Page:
Swapping people for things from wikipedia on Plato’s definition of forms: “[archetypal forms] were collective in the sense that they embodied the fundamental characteristics of a thing rather than its specific peculiarities.”
And the poor in your fictive town you have with you always: the worldview of a world famous storyteller.
I can’t get inside a real person’s head unless they are willing to share their thoughts with me … even that would be limited. And liking to make things up, so I used my lumber mill observations in mythic fiction where head-hopping happens.
Remember, fiction. Made up. The trimmer in this fiction below is not R.. The mill owner here is nothing like the owners of the lumber mill in the nonfiction piece mentioned above. This scene seems realistic but is actually part of a mythopoeic cycle featuring New England Gothic, heaven and hell, visitations, and a peculiar owl. From a scene on a night when perfect white pine is moving through the lumber mill in fictive Gott’im Maine:
The trimmer’s table stretches to the mill wall, just this side of a door leading out to the grader and the yard below. Approaching, Lyman Bearce senses refreshed alertness in the rhythms of Moses Merrill. Merrill’s job is to increase the worth of a board by cutting it to length. A good trimmer can shove the price of a board two, three, even four grades higher, depending on how he trims it. Always looking for that select board, Moses is quick. He can spot the face of the next board while cutting the end off the one he is releasing, eliminating as much as four feet to bump that board up to clear select.
Bearce stands back of the stocky trimmer, eyeing the perfect lumber coming through, watching as Merrill turns and trims in a smooth repetitive motion. This wood! Even demanding Lyman Bearce is impressed. Board after board of flawless pine. So broad that other mills would not be able to process it. So broad that Moses can hardly turn it.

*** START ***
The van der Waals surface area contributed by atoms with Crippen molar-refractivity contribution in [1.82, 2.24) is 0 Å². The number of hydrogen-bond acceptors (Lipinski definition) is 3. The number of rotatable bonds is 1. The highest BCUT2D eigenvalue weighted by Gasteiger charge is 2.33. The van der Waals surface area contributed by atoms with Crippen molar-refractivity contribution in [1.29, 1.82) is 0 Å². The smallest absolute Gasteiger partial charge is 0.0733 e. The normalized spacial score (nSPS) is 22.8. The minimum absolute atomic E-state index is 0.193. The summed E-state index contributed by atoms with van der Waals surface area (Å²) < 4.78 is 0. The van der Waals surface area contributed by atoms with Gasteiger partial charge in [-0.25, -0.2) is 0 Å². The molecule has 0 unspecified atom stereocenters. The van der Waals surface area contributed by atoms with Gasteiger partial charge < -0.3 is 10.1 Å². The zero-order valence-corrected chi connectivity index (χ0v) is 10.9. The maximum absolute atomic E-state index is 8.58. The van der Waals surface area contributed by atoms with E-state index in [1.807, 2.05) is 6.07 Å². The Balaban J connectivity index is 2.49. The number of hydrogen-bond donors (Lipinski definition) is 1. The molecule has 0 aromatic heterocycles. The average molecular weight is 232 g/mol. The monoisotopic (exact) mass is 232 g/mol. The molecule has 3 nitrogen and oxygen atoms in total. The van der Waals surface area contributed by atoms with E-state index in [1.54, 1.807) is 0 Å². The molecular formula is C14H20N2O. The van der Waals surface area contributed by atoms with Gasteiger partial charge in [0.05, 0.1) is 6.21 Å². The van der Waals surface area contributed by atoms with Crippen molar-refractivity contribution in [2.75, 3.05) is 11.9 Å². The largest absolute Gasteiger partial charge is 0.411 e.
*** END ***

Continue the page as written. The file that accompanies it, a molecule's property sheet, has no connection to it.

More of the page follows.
“Some wood!” Merrill tosses the observation over his shoulder loud enough to be heard above the whine of the 16-foot saw.
“Not a knot anawaya!” Seeing it, Bearce can hardly keep a smile off. Board after 16-foot board, select. The world can’t be as bad as they say, not with this kind of wood still around. Almost he feels like clapping Merrill on the back. As though the boy had prayed and pronounced over it when a seedling, saying, Thy wood shall be select! It’s the purity they have waited for. All that cutting, edging, trimming, and seldom seeing such wood. The sight of it coming should lift the boy’s heart; it does mine.
But when Bearce turns away Moses grits his teeth, turning a heavy board, cursing under his breath. When the boss has gone he can coast. No use turning these boards. Theya ain’t no knots in this wood. Won’t slip my discs over the old man’s lumber.
If you are having trouble coming up with characters, start with jobs, work. You may have to research the jobs. How does the world work? Can even a made up world function without work to keep it going?